health care / health care costs / health care reform

How a health care overhaul would cut jobs — and help the economy

“As calls for radical health reform grow louder, many on the right, in the center and in the health care industry are arguing that proposals like “Medicare for All” would cause economic ruin, decimating a sector that represents nearly 20% of our economy.”
“It’s true: Any significant reform would require major realignment of the health care sector, which is now the biggest employer in at least a dozen states. Most hospitals and specialists would probably lose money. Some, like the middlemen who negotiate drug prices, could be eliminated. That would mean job losses in the millions.”
“Though it will be economically painful, the point is to streamline for patients a Kafka-esque health care system that makes money for industry through irrational practices. After all, shouldn’t the primary goal of a health care system be delivering efficient care at a reasonable price, not rewarding shareholders or buttressing the economy?”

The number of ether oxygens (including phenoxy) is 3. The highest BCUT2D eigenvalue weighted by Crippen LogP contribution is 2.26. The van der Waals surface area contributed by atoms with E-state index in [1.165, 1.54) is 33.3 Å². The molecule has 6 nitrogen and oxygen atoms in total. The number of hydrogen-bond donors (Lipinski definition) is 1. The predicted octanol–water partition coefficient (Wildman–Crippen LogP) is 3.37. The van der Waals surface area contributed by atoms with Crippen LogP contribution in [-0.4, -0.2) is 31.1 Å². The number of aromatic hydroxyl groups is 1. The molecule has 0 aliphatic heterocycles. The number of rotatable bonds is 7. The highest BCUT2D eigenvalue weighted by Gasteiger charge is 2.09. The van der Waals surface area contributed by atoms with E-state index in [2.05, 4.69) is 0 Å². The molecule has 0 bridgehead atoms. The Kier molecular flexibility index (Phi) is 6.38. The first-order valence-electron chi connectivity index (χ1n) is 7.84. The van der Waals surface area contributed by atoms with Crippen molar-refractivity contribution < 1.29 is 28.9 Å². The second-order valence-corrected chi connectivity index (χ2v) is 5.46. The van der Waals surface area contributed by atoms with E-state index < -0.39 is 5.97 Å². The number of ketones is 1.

Yes, there would be economic disruption and job losses…
Economist and health policy expert Robert “Pollin suggests that a transition to Medicare for All should be accompanied by a plan to give those made redundant up to three years of salary and help in retraining for another profession.”
“Despite the short-term suffering caused by any fundamental shift in our health care delivery system, reform would ultimately redirect resources in ways that are good for the economy, many experts say.”
“I’m sympathetic to the impact that changes will have on specific markets and employment — we can measure that,” Schulman said. “What we can’t quantify is the effect that high health care costs have had on non-health care industries.”
“The expense of paying for employees’ health care has depressed wages and entrepreneurship, he said. He described a textile manufacturer that moved more than 1,000 jobs out of the country because it couldn’t afford to pay for insurance for its workers. Such decisions have become common in recent years.”
“Yes, these are painful transitions,” said Baicker, who is now the dean of the University of Chicago’s Harris School of Public Policy. “But the answer is not to freeze the sectors where we are for all time. When agriculture improved and became more productive, no one said everyone had to stay farmers.”
 Read the details from Elisabeth Rosenthal at:
Source: Financial Planning for Women